U.S. Forest Service entomologist Jim Hanula may be the only person in the South who actually wants to keep kudzu alive.
He needs healthy plots of the famous weed to monitor the effect the bean plataspid—a pest that entered Georgia some two years ago and has become known as the kudzu bug—is having on kudzu.
“Kudzu is known as the vine that ate the South. The roots can grow 12 feet deep and weigh 300 pounds,” said Hanula, who has an adjunct appointment with the University of Georgia College of Agricultural and Environmental Sciences.
Kudzu, and the new pest that feeds on it, came to the U.S. from Asia. The U.S. government promoted kudzu for erosion control in the early 1900s, and by 1946 the vine had spread or was planted on 3 million acres of land, he said. It now occupies 7 million acres and covers 50,000 new acres each year.
Since the bean plataspid arrived in Georgia, Hanula has been knee-deep in kudzu patches trying to learn about the bug’s life cycle and behavior—and how it affects kudzu health.
The pest eats the vine, but it overwinters on the bark of nearby trees. Those that survive winter lay eggs on kudzu in the spring. Their young, called nymphs, feed on kudzu and emerge as adults in late June and July. The insects then go through the same process again, with the next generation of adults emerging in September and October.
“It is these adults that will overwinter and start the whole process next year,” Hanula said.
Hanula has been taking weekly samples of the pest from research kudzu patches to study its biology.
He and Forest Service entomologist Scott Horn tested a variety of colored traps to attract the bug and found it is not attracted to red, purple or black; it favors white most and yellow to some degree. This explains the hundreds of calls UGA Cooperative Extension agents receive from owners of white homes or cars.
To determine how the pest damages kudzu, Hanula harvests the stems and leaves of infested kudzu patches and compares them to the patches he sprayed to protect them from the kudzu bug.
“The pest caused a 33 percent reduction in kudzu growth after one year,” he said. “…we will monitor for several more years to see if the trend continues.”
The Forest Service and UGA scientists hope continual feeding by the pest will deplete kudzu roots and weaken the plants.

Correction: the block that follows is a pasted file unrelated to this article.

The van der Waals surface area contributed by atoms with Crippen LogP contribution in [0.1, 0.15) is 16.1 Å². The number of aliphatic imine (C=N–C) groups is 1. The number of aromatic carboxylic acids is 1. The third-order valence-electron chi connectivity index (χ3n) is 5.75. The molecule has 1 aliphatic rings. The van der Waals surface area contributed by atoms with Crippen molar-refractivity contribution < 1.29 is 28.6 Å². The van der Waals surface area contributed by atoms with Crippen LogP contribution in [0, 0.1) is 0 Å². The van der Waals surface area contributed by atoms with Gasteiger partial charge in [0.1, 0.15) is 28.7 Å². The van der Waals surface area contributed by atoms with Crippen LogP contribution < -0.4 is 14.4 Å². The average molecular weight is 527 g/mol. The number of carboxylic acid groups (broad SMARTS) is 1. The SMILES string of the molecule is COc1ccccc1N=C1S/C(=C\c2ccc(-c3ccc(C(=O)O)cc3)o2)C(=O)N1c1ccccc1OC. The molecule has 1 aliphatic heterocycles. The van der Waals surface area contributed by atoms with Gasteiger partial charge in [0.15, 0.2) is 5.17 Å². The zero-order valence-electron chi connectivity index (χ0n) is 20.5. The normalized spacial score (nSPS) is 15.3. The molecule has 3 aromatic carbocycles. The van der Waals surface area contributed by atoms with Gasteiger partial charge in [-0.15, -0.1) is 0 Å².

“If the bug’s effect is cumulative, kudzu plants will likely weaken, and patches won’t be as thick,” Hanula said. “Hopefully, the bug will reduce kudzu’s ability to climb, which would be good for forestry.”
Much of the land now covered by kudzu is ideal for growing trees, so anything that slows kudzu growth is good for forestry, he said.
Kudzu bugs dining on kudzu may sound like a reason to celebrate; the flipside is that the kudzu bug also loves to feed on soybean plants and other legumes. Georgia farmers grow soybeans for the oilseed and animal feed markets.
UGA entomologist Phillip Roberts has seen the pest reduce soybean crop yield by 19 percent in untreated fields. On a positive note, the bug does not feed on soybean pods.
The kudzu bug was first spotted in Georgia in the fall of 2009 when insect samples were sent to the UGA Homeowner Insect and Weed Diagnostic Laboratory in Griffin. The first samples came from UGA Cooperative Extension agents in Barrow, Gwinnett and Jackson counties.
“As of now, the bug has been reported in 154 of Georgia’s 159 counties—only five along the coast remain unconfirmed,” said Wayne Gardner, a Griffin-based UGA entomologist who has been studying the pest since it was found in Georgia.
The kudzu bug also has been found in all 47 South Carolina counties, 73 North Carolina counties, 25 Alabama counties, two Virginia counties, four Tennessee counties and six Florida counties, he said.
“I think that’s 312 counties in seven states, which is a total land area of 147,342 square miles,” Gardner said.
For tips on controlling kudzu or the kudzu bug, see www.caes.uga.edu/publications/ and search for kudzu or kudzu bug.